Karla F. C. Holloway. Passed On: African American Mourning Stories, a Memorial. Durham and London: Duke University Press, 2002. xiv + 232 pp. 95 (cloth), ISBN 978-0-8223-2860-5.
Reviewed by John D. Saillant (Departments of English and History, Western Michigan University)
Published on H-South (September, 2002)
Mourning in African American Life
Mourning in African American Life
Passed On examines the life of death in African American culture and society. Karla F. C. Holloway argues that the vulnerability of African Americans to early death, particularly after the end of Reconstruction, has imbued African American life with the beliefs and practices of mourning and commemoration, including expressive funerals and a sense of the presence of haunts and spirits. "Black death is a cultural haunting," she writes (p. 3). "Your whole life is a funeral," she records Joe Louis as having said (p. 205). At the same time, she notes, African Americans have often thought of death as liberation. Mourning practices have been both humanizing and sacralizing in circumstances that have dehumanized and desecrated African American life. The book is a memorial for her son, Bem Kayin Holloway, who died in his early twenties while attempting with two companions to flee from prison. His funeral sermon, "The Promise of Hope in a Season of Despair," by Maurice O. Williams, author, minister, and teacher, appears as the last chapter of Passed On.
Holloway studied mourning rituals, visited graveyards, and interviewed morticians and directors of funeral homes throughout the United States as well as absorbing evidence from Richard Wright's death in Paris in 1960 and black cult members' deaths in Jonestown, Guyana, in 1978. The South, where she lives and where her son died, looms large in her argument. Violent deaths--therefore early ones--came for victims of Jim Crow. Lynching and the execution of convicts between 1882 and 1930 meant that one African American was put to death on an average of every four days in the South. The migration of African American southerners to northern cities caused an increased mortality among the children of the migrants, who were placed in new disease environments as well as in crowded urban conditions, but it also meant that many journeyed in a reverse migration to the South to participate in the funeral of a loved one. Some African Americans, like Booker T. Washington in New York in his last illness, possibly in search of treatment, determined to pass on and be buried in the South. He died in Alabama the morning after completing the long train ride from New York.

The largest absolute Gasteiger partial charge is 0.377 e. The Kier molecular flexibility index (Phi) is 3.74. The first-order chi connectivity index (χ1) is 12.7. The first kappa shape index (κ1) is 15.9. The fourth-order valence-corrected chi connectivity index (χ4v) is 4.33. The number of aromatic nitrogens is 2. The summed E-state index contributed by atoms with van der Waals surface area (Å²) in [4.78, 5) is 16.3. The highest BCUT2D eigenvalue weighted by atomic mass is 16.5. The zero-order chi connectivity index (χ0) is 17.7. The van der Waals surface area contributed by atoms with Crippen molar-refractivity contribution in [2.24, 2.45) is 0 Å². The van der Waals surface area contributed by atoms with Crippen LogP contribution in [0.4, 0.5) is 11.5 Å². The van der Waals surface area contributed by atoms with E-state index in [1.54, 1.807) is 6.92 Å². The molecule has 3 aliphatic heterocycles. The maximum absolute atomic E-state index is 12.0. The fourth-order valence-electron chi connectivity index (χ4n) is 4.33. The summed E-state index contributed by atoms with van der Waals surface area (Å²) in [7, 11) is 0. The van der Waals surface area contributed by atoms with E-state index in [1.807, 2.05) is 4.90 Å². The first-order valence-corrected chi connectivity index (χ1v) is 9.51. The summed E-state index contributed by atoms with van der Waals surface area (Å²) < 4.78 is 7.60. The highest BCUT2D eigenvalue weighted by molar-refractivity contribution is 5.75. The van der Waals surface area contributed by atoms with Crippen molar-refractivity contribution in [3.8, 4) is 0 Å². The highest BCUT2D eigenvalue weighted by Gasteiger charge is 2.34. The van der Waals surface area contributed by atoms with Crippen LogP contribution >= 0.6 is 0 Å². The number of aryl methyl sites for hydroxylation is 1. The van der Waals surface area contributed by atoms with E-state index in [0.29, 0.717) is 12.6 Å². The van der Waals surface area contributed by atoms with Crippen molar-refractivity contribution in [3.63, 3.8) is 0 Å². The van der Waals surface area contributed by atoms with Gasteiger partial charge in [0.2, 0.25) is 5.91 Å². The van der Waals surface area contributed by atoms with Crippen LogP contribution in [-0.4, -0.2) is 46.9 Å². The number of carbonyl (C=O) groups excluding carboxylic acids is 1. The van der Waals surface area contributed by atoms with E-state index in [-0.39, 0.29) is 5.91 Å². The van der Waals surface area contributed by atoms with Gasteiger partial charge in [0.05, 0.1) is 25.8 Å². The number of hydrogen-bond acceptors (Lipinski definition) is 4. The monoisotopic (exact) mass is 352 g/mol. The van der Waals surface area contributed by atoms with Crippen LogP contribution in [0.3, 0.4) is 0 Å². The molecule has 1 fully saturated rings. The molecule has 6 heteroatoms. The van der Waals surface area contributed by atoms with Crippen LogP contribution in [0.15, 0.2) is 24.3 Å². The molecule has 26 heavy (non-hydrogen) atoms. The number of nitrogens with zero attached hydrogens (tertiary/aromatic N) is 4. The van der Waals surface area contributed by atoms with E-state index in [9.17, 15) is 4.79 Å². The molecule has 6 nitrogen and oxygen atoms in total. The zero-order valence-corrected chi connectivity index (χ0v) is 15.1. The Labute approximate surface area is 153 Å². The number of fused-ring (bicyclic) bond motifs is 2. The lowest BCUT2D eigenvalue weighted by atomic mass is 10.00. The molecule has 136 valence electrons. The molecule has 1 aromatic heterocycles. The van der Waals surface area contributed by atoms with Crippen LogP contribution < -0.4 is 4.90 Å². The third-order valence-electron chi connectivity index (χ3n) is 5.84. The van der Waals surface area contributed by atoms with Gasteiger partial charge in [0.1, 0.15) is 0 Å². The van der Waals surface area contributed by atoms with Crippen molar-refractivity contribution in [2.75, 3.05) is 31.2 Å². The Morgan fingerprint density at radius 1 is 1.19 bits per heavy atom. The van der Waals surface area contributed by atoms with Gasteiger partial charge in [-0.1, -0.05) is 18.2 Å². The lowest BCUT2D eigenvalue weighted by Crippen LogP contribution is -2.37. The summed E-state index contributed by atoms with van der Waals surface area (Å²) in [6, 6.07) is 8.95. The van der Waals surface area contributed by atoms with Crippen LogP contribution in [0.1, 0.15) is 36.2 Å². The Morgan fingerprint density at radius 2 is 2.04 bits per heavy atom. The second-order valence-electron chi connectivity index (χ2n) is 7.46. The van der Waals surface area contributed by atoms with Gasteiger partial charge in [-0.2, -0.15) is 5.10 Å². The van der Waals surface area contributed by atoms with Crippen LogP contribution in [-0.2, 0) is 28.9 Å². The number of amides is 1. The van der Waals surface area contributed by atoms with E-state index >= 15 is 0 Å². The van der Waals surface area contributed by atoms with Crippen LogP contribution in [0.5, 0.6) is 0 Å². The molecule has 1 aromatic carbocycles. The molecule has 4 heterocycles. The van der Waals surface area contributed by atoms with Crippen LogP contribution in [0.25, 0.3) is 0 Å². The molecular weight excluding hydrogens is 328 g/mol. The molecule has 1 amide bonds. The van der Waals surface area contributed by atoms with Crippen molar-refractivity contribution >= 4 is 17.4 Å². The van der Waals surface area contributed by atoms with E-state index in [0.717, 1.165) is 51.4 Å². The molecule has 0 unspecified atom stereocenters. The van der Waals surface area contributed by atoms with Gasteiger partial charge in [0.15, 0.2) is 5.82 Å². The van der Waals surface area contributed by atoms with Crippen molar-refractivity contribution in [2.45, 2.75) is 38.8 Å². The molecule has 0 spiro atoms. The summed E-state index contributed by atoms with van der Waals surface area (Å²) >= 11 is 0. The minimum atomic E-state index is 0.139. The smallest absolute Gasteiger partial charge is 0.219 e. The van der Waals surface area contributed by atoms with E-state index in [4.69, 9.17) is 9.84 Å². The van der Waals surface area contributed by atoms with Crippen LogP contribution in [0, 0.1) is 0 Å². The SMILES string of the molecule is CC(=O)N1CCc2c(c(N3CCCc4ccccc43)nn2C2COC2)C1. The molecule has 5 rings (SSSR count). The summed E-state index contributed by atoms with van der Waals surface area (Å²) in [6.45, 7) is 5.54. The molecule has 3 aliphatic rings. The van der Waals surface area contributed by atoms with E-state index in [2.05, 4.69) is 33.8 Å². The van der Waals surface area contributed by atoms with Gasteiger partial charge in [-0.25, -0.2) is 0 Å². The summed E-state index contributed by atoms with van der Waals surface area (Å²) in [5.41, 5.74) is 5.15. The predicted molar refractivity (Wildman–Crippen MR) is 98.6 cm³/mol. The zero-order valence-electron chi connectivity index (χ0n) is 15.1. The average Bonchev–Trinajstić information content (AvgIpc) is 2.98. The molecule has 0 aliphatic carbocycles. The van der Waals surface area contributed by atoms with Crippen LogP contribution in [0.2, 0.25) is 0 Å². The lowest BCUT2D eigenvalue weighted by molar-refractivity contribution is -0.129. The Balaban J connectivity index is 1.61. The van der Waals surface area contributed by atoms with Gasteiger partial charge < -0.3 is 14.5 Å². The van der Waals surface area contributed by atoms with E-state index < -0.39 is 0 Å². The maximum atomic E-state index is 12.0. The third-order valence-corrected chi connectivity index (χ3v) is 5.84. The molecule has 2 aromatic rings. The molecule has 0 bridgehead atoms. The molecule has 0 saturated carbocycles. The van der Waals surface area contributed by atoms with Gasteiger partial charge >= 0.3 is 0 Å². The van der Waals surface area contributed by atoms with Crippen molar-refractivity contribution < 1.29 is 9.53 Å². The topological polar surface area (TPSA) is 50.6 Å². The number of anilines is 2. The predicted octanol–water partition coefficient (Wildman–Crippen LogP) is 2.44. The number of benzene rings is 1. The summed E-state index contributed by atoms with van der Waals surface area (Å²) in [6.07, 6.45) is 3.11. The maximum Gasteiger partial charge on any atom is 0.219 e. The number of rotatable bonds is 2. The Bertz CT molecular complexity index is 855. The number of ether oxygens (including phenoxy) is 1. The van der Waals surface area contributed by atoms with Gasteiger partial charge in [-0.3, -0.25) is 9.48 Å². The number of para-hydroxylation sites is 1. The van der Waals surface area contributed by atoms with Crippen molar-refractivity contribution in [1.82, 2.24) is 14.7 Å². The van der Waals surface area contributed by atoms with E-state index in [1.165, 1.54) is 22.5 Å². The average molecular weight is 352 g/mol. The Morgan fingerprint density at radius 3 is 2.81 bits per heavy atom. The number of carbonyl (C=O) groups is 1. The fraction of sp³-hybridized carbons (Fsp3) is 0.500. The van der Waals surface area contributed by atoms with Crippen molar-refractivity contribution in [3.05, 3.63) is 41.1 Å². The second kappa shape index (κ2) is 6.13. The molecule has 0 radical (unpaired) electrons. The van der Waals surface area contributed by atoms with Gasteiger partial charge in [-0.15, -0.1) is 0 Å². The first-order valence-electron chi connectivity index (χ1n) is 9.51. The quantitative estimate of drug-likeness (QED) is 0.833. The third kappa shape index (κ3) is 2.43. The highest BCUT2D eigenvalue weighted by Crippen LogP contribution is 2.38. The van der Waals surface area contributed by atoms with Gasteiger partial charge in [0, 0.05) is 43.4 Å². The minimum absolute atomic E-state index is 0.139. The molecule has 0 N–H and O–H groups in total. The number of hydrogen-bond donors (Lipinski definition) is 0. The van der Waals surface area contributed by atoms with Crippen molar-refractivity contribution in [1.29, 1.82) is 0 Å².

Resistance to the Civil Rights movement brought its own violent deaths, including those of young people, even children. Southern African Americans have long been on the funerary cutting edge: African American men learned embalming procedures by working on bodies of Civil War soldiers, an early school for African American morticians opened in 1920s Nashville, the drive-through funeral parlor debuted in 1960s Atlanta, a legal challenge to funeral homes that were not providing equal services to blacks and whites prevailed in 1970s Louisiana, and a black-owned company markets embalming fluids particularly for use in children's bodies in contemporary Arkansas.
James Baldwin appears, in his commentary on the serial killing of young men in Atlanta a quarter-century ago, to articulate the premise of many works in African American letters, including Passed On: this is a survivor's tale. John Marrant, Olaudah Equiano, Richard Allen, Frederick Douglass, Harriet Jacobs, and Malcolm X all crafted narratives from this premise. It informs Phillis Wheatley's poetry. It also operates in landmark modern works like Sterling Brown's "Odyssey of Big Boy," Billie Holiday's "Strange Fruit," Ralph Ellison's Invisible Man, Jacob Lawrence's migration paintings, Robert Hayden's "Middle Passage," Archie Shepp's Fire Music, Michael Harper's "Dear John, Dear Coltrane," Albert Murray's The Hero and the Blues, and Toni Morrison's Sula.